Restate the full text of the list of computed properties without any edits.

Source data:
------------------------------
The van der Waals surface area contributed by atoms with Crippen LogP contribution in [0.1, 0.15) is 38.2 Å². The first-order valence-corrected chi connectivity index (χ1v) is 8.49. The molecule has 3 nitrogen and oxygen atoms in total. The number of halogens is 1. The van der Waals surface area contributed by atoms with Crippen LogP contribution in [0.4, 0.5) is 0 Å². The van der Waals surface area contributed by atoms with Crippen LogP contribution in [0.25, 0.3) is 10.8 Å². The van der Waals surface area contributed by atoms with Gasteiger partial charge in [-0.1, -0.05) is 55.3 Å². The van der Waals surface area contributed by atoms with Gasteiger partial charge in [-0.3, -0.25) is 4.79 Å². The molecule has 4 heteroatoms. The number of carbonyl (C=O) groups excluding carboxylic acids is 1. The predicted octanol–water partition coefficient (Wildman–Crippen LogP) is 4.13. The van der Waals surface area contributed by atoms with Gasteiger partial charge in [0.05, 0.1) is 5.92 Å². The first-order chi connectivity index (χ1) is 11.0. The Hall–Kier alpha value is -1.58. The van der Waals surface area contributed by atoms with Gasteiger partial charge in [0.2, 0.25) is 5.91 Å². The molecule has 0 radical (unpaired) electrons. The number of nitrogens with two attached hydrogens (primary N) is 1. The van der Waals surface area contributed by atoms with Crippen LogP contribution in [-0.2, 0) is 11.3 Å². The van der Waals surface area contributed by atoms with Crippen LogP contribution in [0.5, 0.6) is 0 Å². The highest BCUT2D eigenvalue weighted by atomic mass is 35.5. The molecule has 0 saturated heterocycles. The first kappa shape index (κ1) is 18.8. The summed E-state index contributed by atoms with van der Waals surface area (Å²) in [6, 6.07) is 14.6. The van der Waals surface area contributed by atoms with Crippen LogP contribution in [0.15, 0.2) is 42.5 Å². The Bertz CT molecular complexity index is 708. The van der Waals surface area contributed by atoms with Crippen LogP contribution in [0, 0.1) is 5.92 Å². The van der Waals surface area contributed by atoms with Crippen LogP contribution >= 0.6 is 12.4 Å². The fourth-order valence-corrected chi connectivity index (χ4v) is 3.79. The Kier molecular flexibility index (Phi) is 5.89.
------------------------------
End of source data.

The van der Waals surface area contributed by atoms with Crippen LogP contribution in [0.1, 0.15) is 38.2 Å². The first-order valence-corrected chi connectivity index (χ1v) is 8.49. The molecule has 3 nitrogen and oxygen atoms in total. The number of halogens is 1. The van der Waals surface area contributed by atoms with Crippen LogP contribution in [0.4, 0.5) is 0 Å². The van der Waals surface area contributed by atoms with Crippen LogP contribution in [0.25, 0.3) is 10.8 Å². The van der Waals surface area contributed by atoms with Gasteiger partial charge in [-0.1, -0.05) is 55.3 Å². The van der Waals surface area contributed by atoms with Gasteiger partial charge in [-0.3, -0.25) is 4.79 Å². The molecule has 4 heteroatoms. The number of carbonyl (C=O) groups excluding carboxylic acids is 1. The predicted octanol–water partition coefficient (Wildman–Crippen LogP) is 4.13. The van der Waals surface area contributed by atoms with Gasteiger partial charge in [0.05, 0.1) is 5.92 Å². The first-order chi connectivity index (χ1) is 11.0. The Hall–Kier alpha value is -1.58. The van der Waals surface area contributed by atoms with Gasteiger partial charge in [0.2, 0.25) is 5.91 Å². The molecule has 0 radical (unpaired) electrons. The number of nitrogens with two attached hydrogens (primary N) is 1. The van der Waals surface area contributed by atoms with Crippen LogP contribution in [-0.2, 0) is 11.3 Å². The van der Waals surface area contributed by atoms with Crippen LogP contribution in [0.5, 0.6) is 0 Å². The highest BCUT2D eigenvalue weighted by atomic mass is 35.5. The molecule has 0 saturated heterocycles. The first kappa shape index (κ1) is 18.8. The summed E-state index contributed by atoms with van der Waals surface area (Å²) in [6, 6.07) is 14.6. The van der Waals surface area contributed by atoms with Crippen LogP contribution in [0.15, 0.2) is 42.5 Å². The Bertz CT molecular complexity index is 708. The van der Waals surface area contributed by atoms with Crippen LogP contribution in [0, 0.1) is 5.92 Å². The van der Waals surface area contributed by atoms with Crippen LogP contribution >= 0.6 is 12.4 Å². The fourth-order valence-corrected chi connectivity index (χ4v) is 3.79. The Kier molecular flexibility index (Phi) is 5.89.